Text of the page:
Author: A. Wilson Greene

the president of Pamplin Historical Park & The National Museum of the Civil War Soldier near Petersburg, Virginia. He is the author of Civil War Petersburg: Confederate City in the Crucible of War (2006) and The Final Battles of the Petersburg Campaign: Breaking the Backbone of the Rebellion (2008)
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Petersburg during the Civil War

Petersburg, located in south central Virginia, was the second-largest city in the state at the outset of the American Civil War (1861–1865). Originally sharing the conservative political stance of most business-oriented cities in the Upper South, Petersburg’s white citizens eagerly embraced the Confederate cause after Virginia’s Convention of 1861 voted to secede in April 1861. The city hosted a variety of Confederate installations, particularly hospitals, and served as headquarters for a number of Confederate military departments that bore responsibility for southern Virginia and eastern North Carolina. Petersburg experienced its first nearby combat in the spring of 1864 during the Bermuda Hundred Campaign and then became the focal point of the Petersburg Campaign between June 1864 and April 1865. The city capitulated to Union forces on April 3, 1865, initiating the Appomattox Campaign and just six days before Robert E. Lee surrendered the Army of Northern Virginia at Appomattox Court House, ninety miles west of Petersburg.

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Petersburg Campaign

The Petersburg Campaign was one of the final campaigns in the eastern theater during the American Civil War (1861–1865). It began on June 15, 1864, with the sustained contest to control the city—Virginia’s second largest and the supply center for the Confederate capital at Richmond—and concluded with its occupation by Union forces on April 3, 1865. The campaign included parallel actions north of the James River, east of Richmond, and was inextricably linked with simultaneous military actions elsewhere, most directly in the Shenandoah Valley. Union armies under Ulysses S. Grant failed to storm Petersburg from June 15 to 18 and on July 30, following the Battle of the Crater, in which a mine was exploded under the Confederate works. Southern forces led by Robert E. Lee, aided by an elaborate system of field fortifications that eventually stretched thirty-seven miles, fought on the strategic defensive, gradually surrendering the city’s supply lines to a series of Grant’s offensives. Grant at last shattered Lee’s defenses on April 2, 1865, leading to the evacuation of Richmond and Petersburg that night. Within a week, Lee would surrender the Army of Northern Virginia to Grant at Appomattox Court House, ninety miles west of Petersburg, for all practical purposes ending the Civil War in Virginia.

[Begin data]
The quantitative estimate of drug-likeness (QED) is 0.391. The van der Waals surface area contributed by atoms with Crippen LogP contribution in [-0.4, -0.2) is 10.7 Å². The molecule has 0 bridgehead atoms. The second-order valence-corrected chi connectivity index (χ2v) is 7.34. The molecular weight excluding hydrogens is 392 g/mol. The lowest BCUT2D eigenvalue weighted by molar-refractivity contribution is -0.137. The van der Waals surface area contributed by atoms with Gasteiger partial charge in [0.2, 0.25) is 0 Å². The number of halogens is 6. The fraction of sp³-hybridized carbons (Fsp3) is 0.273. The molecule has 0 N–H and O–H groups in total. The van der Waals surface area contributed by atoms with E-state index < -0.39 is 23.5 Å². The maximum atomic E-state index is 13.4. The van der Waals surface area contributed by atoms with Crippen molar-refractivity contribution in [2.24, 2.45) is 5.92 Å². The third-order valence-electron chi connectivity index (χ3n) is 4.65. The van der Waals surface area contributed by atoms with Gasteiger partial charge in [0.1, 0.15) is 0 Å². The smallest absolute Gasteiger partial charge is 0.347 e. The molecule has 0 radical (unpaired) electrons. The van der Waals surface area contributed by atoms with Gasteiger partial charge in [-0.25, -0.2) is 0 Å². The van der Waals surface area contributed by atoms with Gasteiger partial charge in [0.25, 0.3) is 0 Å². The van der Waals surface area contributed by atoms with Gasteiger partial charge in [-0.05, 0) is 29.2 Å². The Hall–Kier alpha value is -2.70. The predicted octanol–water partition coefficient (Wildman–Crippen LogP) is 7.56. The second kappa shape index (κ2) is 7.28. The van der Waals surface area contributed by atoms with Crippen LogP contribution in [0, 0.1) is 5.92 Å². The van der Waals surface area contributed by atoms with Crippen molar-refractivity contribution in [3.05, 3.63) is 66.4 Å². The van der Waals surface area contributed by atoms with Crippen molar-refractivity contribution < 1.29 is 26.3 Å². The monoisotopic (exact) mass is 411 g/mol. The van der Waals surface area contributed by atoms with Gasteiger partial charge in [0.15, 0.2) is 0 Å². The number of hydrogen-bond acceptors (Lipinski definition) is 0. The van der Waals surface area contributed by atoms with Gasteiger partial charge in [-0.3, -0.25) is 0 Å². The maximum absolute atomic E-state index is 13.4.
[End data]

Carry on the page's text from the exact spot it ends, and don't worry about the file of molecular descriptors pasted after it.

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Grant, Ulysses S. (1822–1885)

Ulysses S. Grant rose from command of an Illinois regiment to general-in-chief of all Union armies during the American Civil War (1861–1865), and served as the eighteenth president of the United States (1869–1877). Victor at important battles in the western theater, Grant arrived in Virginia in March 1864 as a newly minted lieutenant general and the military leader of all Union forces. He took the field with the Army of the Potomac rather than running the war from a desk in Washington, D.C., and provided de facto direction of that army from May 1864 until April 1865. Grant’s stature as the preeminent Union general catapulted him into the White House for two terms, and his legacy, though still debated, remains that of the soldier who won the war for the Union.

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Weldon Railroad, Battle of the

The Battle of the Weldon Railroad (or Globe Tavern) was fought August 18–21, 1864, and provided the key element of Union general-in-chief Ulysses S. Grant‘s fourth offensive during the Petersburg Campaign of the American Civil War (1861–1865). This Union victory resulted in the permanent capture of one of Confederate general Robert E. Lee‘s most important supply lines. On August 18, the Union Fifth Corps of the Army of the Potomac seized a portion of the vital railroad that connected Petersburg with Wilmington, North Carolina, at a point three miles south of Petersburg. A determined Confederate counterattack the following day battered but did not break the Union troops’ hold on the tracks, and a second Confederate assault on August 21 failed miserably.

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